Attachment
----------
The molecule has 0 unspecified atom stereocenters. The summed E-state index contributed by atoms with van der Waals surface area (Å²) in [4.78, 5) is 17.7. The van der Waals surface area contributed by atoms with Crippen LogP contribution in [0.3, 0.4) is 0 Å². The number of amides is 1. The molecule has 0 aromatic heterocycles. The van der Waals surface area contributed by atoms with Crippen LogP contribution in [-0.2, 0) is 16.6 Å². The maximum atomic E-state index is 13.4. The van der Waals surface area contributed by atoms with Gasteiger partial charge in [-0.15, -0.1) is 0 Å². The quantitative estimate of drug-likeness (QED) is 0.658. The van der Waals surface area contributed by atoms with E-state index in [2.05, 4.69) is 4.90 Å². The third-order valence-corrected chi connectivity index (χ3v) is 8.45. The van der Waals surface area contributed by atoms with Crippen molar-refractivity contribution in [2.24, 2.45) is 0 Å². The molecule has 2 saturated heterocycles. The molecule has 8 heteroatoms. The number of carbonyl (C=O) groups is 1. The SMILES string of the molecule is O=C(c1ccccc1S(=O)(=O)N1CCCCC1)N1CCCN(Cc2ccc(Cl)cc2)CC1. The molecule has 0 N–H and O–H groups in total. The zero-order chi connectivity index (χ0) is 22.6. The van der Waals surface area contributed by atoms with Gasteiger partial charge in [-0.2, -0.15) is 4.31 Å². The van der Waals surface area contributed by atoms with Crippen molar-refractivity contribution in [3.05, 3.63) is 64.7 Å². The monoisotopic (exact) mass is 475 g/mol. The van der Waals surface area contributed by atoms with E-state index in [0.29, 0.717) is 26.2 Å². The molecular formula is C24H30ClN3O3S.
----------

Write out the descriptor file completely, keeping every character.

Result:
The molecule has 0 unspecified atom stereocenters. The summed E-state index contributed by atoms with van der Waals surface area (Å²) in [4.78, 5) is 17.7. The van der Waals surface area contributed by atoms with Crippen LogP contribution in [0.3, 0.4) is 0 Å². The number of amides is 1. The molecule has 0 aromatic heterocycles. The van der Waals surface area contributed by atoms with Crippen LogP contribution in [-0.2, 0) is 16.6 Å². The maximum atomic E-state index is 13.4. The van der Waals surface area contributed by atoms with Gasteiger partial charge in [-0.15, -0.1) is 0 Å². The quantitative estimate of drug-likeness (QED) is 0.658. The van der Waals surface area contributed by atoms with E-state index in [2.05, 4.69) is 4.90 Å². The third-order valence-corrected chi connectivity index (χ3v) is 8.45. The van der Waals surface area contributed by atoms with Crippen molar-refractivity contribution in [2.24, 2.45) is 0 Å². The molecule has 2 saturated heterocycles. The molecule has 8 heteroatoms. The number of carbonyl (C=O) groups is 1. The SMILES string of the molecule is O=C(c1ccccc1S(=O)(=O)N1CCCCC1)N1CCCN(Cc2ccc(Cl)cc2)CC1. The molecule has 0 N–H and O–H groups in total. The zero-order chi connectivity index (χ0) is 22.6. The van der Waals surface area contributed by atoms with Gasteiger partial charge in [-0.2, -0.15) is 4.31 Å². The van der Waals surface area contributed by atoms with Crippen molar-refractivity contribution in [3.05, 3.63) is 64.7 Å². The monoisotopic (exact) mass is 475 g/mol. The van der Waals surface area contributed by atoms with E-state index in [0.29, 0.717) is 26.2 Å². The molecular formula is C24H30ClN3O3S.